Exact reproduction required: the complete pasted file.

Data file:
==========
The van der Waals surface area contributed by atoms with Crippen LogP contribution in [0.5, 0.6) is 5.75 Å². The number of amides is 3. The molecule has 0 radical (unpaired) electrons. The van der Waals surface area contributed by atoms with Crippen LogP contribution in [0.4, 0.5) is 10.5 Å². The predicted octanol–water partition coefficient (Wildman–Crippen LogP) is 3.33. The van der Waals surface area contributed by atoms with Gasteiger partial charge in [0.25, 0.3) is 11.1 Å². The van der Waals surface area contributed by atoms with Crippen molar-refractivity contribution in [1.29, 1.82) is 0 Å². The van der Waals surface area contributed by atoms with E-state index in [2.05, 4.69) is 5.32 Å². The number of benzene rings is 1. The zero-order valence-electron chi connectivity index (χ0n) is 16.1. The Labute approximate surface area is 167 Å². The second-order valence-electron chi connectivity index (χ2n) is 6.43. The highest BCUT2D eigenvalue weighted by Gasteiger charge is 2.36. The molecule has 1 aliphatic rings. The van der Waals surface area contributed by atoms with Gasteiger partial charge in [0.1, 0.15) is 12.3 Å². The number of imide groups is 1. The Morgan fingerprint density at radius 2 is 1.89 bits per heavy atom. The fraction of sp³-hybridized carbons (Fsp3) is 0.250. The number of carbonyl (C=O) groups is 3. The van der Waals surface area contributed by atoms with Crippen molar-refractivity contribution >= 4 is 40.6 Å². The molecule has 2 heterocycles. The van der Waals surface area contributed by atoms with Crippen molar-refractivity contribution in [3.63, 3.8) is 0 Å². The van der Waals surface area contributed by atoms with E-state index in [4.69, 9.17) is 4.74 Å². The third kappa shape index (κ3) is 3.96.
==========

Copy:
The van der Waals surface area contributed by atoms with Crippen LogP contribution in [0.5, 0.6) is 5.75 Å². The number of amides is 3. The molecule has 0 radical (unpaired) electrons. The van der Waals surface area contributed by atoms with Crippen LogP contribution in [0.4, 0.5) is 10.5 Å². The predicted octanol–water partition coefficient (Wildman–Crippen LogP) is 3.33. The van der Waals surface area contributed by atoms with Gasteiger partial charge in [0.25, 0.3) is 11.1 Å². The van der Waals surface area contributed by atoms with Crippen molar-refractivity contribution in [1.29, 1.82) is 0 Å². The van der Waals surface area contributed by atoms with E-state index in [2.05, 4.69) is 5.32 Å². The number of benzene rings is 1. The zero-order valence-electron chi connectivity index (χ0n) is 16.1. The Labute approximate surface area is 167 Å². The second-order valence-electron chi connectivity index (χ2n) is 6.43. The highest BCUT2D eigenvalue weighted by Gasteiger charge is 2.36. The molecule has 1 aliphatic rings. The van der Waals surface area contributed by atoms with Gasteiger partial charge in [0.1, 0.15) is 12.3 Å². The number of imide groups is 1. The Morgan fingerprint density at radius 2 is 1.89 bits per heavy atom. The fraction of sp³-hybridized carbons (Fsp3) is 0.250. The number of carbonyl (C=O) groups is 3. The van der Waals surface area contributed by atoms with Crippen molar-refractivity contribution >= 4 is 40.6 Å². The molecule has 2 heterocycles. The van der Waals surface area contributed by atoms with Crippen molar-refractivity contribution in [3.63, 3.8) is 0 Å². The van der Waals surface area contributed by atoms with E-state index in [4.69, 9.17) is 4.74 Å². The third kappa shape index (κ3) is 3.96.